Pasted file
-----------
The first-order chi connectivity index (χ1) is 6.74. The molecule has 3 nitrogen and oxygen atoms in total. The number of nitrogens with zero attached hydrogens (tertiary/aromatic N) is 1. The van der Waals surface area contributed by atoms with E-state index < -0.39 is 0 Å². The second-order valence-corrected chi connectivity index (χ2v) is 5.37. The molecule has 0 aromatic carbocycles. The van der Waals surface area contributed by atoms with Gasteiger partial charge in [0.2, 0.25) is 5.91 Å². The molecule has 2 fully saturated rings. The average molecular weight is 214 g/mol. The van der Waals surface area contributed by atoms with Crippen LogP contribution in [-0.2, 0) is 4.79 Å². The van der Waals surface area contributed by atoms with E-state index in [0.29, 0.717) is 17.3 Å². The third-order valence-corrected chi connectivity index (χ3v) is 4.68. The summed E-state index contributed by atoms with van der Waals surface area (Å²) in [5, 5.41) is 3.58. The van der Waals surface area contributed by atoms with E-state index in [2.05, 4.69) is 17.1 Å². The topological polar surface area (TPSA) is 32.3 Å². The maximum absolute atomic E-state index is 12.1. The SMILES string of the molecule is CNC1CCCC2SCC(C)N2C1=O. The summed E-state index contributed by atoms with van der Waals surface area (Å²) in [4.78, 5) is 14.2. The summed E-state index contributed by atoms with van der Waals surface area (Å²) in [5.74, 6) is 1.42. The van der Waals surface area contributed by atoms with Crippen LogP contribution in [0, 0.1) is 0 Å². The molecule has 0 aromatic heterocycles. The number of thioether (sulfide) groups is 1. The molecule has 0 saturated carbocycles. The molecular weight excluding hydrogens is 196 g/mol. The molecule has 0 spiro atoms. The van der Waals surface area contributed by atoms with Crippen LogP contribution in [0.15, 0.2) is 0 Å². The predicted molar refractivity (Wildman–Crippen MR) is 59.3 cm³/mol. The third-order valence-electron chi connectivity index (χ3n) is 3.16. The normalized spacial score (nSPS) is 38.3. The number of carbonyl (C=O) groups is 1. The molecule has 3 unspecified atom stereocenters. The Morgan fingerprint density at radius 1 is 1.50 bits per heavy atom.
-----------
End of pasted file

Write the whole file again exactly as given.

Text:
The first-order chi connectivity index (χ1) is 6.74. The molecule has 3 nitrogen and oxygen atoms in total. The number of nitrogens with zero attached hydrogens (tertiary/aromatic N) is 1. The van der Waals surface area contributed by atoms with E-state index < -0.39 is 0 Å². The second-order valence-corrected chi connectivity index (χ2v) is 5.37. The molecule has 0 aromatic carbocycles. The van der Waals surface area contributed by atoms with Gasteiger partial charge in [0.2, 0.25) is 5.91 Å². The molecule has 2 fully saturated rings. The average molecular weight is 214 g/mol. The van der Waals surface area contributed by atoms with Crippen LogP contribution in [-0.2, 0) is 4.79 Å². The van der Waals surface area contributed by atoms with E-state index in [0.29, 0.717) is 17.3 Å². The third-order valence-corrected chi connectivity index (χ3v) is 4.68. The summed E-state index contributed by atoms with van der Waals surface area (Å²) in [5, 5.41) is 3.58. The van der Waals surface area contributed by atoms with E-state index in [2.05, 4.69) is 17.1 Å². The topological polar surface area (TPSA) is 32.3 Å². The maximum absolute atomic E-state index is 12.1. The SMILES string of the molecule is CNC1CCCC2SCC(C)N2C1=O. The summed E-state index contributed by atoms with van der Waals surface area (Å²) in [4.78, 5) is 14.2. The summed E-state index contributed by atoms with van der Waals surface area (Å²) in [5.74, 6) is 1.42. The van der Waals surface area contributed by atoms with Crippen LogP contribution in [0, 0.1) is 0 Å². The molecule has 0 aromatic heterocycles. The number of thioether (sulfide) groups is 1. The molecule has 0 saturated carbocycles. The molecular weight excluding hydrogens is 196 g/mol. The molecule has 0 spiro atoms. The van der Waals surface area contributed by atoms with Crippen LogP contribution in [0.15, 0.2) is 0 Å². The predicted molar refractivity (Wildman–Crippen MR) is 59.3 cm³/mol. The third-order valence-electron chi connectivity index (χ3n) is 3.16. The normalized spacial score (nSPS) is 38.3. The number of carbonyl (C=O) groups is 1. The molecule has 3 unspecified atom stereocenters. The Morgan fingerprint density at radius 1 is 1.50 bits per heavy atom.